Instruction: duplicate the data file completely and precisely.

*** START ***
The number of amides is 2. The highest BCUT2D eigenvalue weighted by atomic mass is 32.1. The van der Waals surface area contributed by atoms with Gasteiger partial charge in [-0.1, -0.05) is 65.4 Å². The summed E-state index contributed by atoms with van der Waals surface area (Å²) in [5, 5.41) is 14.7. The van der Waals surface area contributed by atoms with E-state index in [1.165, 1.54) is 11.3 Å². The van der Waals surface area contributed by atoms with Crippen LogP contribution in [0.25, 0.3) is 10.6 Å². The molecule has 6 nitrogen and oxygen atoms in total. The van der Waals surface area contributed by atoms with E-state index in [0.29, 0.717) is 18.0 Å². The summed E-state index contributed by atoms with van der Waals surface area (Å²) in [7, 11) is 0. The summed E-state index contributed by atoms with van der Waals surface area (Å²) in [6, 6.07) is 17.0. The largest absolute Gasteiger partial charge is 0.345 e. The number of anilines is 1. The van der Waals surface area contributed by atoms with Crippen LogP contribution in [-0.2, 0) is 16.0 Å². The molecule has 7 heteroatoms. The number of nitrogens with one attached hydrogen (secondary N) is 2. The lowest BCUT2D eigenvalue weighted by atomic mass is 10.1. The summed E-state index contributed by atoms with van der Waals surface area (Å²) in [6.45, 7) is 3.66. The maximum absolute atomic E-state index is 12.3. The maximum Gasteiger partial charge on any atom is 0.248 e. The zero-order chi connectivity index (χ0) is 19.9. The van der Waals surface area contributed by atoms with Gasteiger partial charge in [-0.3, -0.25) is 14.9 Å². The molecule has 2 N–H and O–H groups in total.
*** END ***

The number of amides is 2. The highest BCUT2D eigenvalue weighted by atomic mass is 32.1. The van der Waals surface area contributed by atoms with Gasteiger partial charge in [-0.1, -0.05) is 65.4 Å². The summed E-state index contributed by atoms with van der Waals surface area (Å²) in [5, 5.41) is 14.7. The van der Waals surface area contributed by atoms with E-state index in [1.165, 1.54) is 11.3 Å². The van der Waals surface area contributed by atoms with Crippen LogP contribution in [0.25, 0.3) is 10.6 Å². The molecule has 6 nitrogen and oxygen atoms in total. The van der Waals surface area contributed by atoms with E-state index in [0.29, 0.717) is 18.0 Å². The summed E-state index contributed by atoms with van der Waals surface area (Å²) in [7, 11) is 0. The summed E-state index contributed by atoms with van der Waals surface area (Å²) in [6, 6.07) is 17.0. The largest absolute Gasteiger partial charge is 0.345 e. The number of anilines is 1. The van der Waals surface area contributed by atoms with Crippen LogP contribution in [-0.2, 0) is 16.0 Å². The molecule has 7 heteroatoms. The number of nitrogens with one attached hydrogen (secondary N) is 2. The lowest BCUT2D eigenvalue weighted by atomic mass is 10.1. The summed E-state index contributed by atoms with van der Waals surface area (Å²) in [6.45, 7) is 3.66. The maximum absolute atomic E-state index is 12.3. The maximum Gasteiger partial charge on any atom is 0.248 e. The zero-order chi connectivity index (χ0) is 19.9. The van der Waals surface area contributed by atoms with Gasteiger partial charge in [-0.3, -0.25) is 14.9 Å². The molecule has 2 N–H and O–H groups in total.